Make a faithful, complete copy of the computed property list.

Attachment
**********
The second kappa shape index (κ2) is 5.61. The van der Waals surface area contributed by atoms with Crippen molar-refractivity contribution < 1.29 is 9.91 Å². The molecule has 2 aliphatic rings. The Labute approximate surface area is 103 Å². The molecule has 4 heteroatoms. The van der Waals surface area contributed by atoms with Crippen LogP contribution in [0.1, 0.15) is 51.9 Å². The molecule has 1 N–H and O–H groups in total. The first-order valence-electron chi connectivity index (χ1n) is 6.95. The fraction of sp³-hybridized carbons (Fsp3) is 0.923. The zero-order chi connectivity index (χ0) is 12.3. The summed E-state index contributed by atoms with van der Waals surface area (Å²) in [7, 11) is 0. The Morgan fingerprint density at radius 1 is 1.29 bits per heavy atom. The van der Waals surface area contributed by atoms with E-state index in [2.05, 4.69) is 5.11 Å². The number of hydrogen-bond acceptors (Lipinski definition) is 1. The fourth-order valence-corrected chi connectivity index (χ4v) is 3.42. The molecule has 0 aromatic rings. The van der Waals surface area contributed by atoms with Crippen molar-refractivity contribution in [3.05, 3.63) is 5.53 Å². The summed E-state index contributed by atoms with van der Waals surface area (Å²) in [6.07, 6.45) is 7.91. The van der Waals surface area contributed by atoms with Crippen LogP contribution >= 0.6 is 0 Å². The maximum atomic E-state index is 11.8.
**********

The second kappa shape index (κ2) is 5.61. The van der Waals surface area contributed by atoms with Crippen molar-refractivity contribution < 1.29 is 9.91 Å². The molecule has 2 aliphatic rings. The Labute approximate surface area is 103 Å². The molecule has 4 heteroatoms. The van der Waals surface area contributed by atoms with Crippen LogP contribution in [0.1, 0.15) is 51.9 Å². The molecule has 1 N–H and O–H groups in total. The first-order valence-electron chi connectivity index (χ1n) is 6.95. The fraction of sp³-hybridized carbons (Fsp3) is 0.923. The zero-order chi connectivity index (χ0) is 12.3. The summed E-state index contributed by atoms with van der Waals surface area (Å²) in [7, 11) is 0. The Morgan fingerprint density at radius 1 is 1.29 bits per heavy atom. The van der Waals surface area contributed by atoms with E-state index in [2.05, 4.69) is 5.11 Å². The number of hydrogen-bond acceptors (Lipinski definition) is 1. The fourth-order valence-corrected chi connectivity index (χ4v) is 3.42. The molecule has 0 aromatic rings. The van der Waals surface area contributed by atoms with Crippen molar-refractivity contribution in [3.05, 3.63) is 5.53 Å². The summed E-state index contributed by atoms with van der Waals surface area (Å²) in [6.07, 6.45) is 7.91. The van der Waals surface area contributed by atoms with Crippen LogP contribution >= 0.6 is 0 Å². The maximum atomic E-state index is 11.8.